Combinatorial methods in drug design : towards modulating protein-protein interactions.

Long, Stephen (2003). Combinatorial methods in drug design : towards modulating protein-protein interactions. PhD Thesis, School of Pharmacy, The University of Queensland.

       
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Author Long, Stephen
Thesis Title Combinatorial methods in drug design : towards modulating protein-protein interactions.
School, Centre or Institute School of Pharmacy
Institution The University of Queensland
Publication date 2003
Thesis type PhD Thesis
Supervisor A/Prof. Peter Adams
A/Prof. Mark Smythe
Dr Tran Trung Tran
Total pages 235
Collection year 2003
Language eng
Subjects L
230101 Mathematical Logic, Set Theory, Lattices And Combinatorics
780101 Mathematical sciences
Formatted abstract Proteins perform many important functions in our body. Influencing the behaviour of proteins helps to control the spread of disease. Since a protein's function is directed by the molecules with which it binds, the ultimate goal of drug design is to design molecules that selectively inhibit or activate particular proteins and hence modulate their function.
Identifying small molecules that modulate protein-protein interactions is a major challenge of drug discovery, to the extent that such targets have been labelled "undrugable". Protein-protein interactions involve large flat surfaces usually burying greater than 1100วบ2 [95]. This differs significantly from traditional drug targets that contain small molecule binding cavities. However, a minor fraction of the interface residues within protein-protein interactions account for the majority of free energy of binding [28]. Such 'hot spots' appear to be common to protein-protein interactions, and tend to be clustered together at the center of the interface [19]. If the hot spots consist of short continuous binding domains then the discovery of mimetics is feasible, as exemplified by the small molecule integrin inhibitors [16]. However, most protein-protein interfaces consist of noncontinuous binding epitopes, and little is known about the common structure (if any) of protein "hot-spots" and protein recognition surfaces in general.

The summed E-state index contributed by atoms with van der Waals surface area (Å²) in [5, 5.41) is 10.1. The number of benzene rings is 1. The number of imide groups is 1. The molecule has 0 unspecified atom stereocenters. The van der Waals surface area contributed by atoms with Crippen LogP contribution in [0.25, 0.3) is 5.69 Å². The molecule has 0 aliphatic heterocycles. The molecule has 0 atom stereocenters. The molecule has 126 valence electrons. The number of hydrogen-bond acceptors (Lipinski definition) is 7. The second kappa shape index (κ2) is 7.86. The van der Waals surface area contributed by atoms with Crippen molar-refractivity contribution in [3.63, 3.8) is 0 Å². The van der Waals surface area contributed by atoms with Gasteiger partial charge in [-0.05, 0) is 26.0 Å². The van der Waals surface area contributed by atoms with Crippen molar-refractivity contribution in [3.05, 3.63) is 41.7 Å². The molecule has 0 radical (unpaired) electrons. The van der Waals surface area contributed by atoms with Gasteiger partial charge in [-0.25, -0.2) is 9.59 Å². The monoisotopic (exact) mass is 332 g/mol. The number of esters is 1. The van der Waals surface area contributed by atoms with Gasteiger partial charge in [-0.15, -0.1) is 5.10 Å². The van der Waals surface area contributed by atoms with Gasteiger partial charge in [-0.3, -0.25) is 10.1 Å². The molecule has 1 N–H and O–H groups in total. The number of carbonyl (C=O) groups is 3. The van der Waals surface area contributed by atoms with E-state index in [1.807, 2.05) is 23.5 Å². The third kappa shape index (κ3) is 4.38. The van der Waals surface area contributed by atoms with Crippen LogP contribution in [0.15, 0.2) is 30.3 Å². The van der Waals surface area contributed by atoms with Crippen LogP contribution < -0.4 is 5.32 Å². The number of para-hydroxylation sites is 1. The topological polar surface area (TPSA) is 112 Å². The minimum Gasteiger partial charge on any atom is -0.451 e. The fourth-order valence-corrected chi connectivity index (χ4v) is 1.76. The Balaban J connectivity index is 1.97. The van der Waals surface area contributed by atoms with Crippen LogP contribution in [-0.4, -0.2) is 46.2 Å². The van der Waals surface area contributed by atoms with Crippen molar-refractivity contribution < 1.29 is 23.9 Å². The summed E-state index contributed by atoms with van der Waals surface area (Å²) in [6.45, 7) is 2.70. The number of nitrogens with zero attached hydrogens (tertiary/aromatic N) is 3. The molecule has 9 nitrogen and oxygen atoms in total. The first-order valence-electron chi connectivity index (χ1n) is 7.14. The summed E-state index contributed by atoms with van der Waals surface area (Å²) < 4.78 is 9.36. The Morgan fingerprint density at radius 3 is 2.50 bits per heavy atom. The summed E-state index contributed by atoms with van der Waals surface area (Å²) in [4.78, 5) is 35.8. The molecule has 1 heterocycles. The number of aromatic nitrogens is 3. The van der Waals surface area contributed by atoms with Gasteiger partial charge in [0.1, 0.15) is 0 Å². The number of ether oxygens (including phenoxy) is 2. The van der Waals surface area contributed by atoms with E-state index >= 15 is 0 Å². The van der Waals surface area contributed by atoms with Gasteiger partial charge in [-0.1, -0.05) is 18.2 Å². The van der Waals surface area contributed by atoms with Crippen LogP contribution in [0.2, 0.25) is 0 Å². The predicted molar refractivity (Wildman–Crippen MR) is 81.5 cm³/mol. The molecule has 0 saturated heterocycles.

Molecular recognition is a surface phenomena and this surface is dictated by both the chemistry and topology of exposed functional groups. Thus, protein recognition is dictated by a combination of the 20 naturally occurring amino acids found on the binding surface and how these side chains are topologicals arranged. Drug design techniques are focussed on the discovery of suitable scaffolds and functional group attachments to present the required electrostatic and steric surface for binding to a target and inducing a functional response.
To focus molecular design towards the discovery of molecules that modulate protein-protein interactions, we have developed algorithms and tools to cluster protein contact surfaces and have identified common side chain positions of proteins involved in molecular recognition events. These populated shapes are found at the centre of the interface suggesting that they may describe the geometries of protein "hot-spots". Consequently using these common motifs in drug design will result in the discovery of scaffolds that mimic the shape of functional regions of protein surfaces, and appending suitable functionality to these scaffolds should result in the discovery of molecules to mimic the function of proteins.
To achieve this, we have developed a Population Based Incremental Learning algorithm [13] for efficient conformational searching of potential scaffolds. This algorithm performs strongly in a number of respects, including its ability to calculate the global minimum energy conformation of large flexible molecules and, more importantly, to determine in a short period a large number of low energy conformations of rigid "drug-like" molecules. This then allows the creation of virtual libraries of molecules which are then "filtered" through the common motifs to identify appropriate scaffolds. Finally, this process is illustrated by presentation of scaffolds that match common protein surfaces.
Keyword Drugs -- Design

 
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Created: Fri, 24 Aug 2007, 18:11:13 EST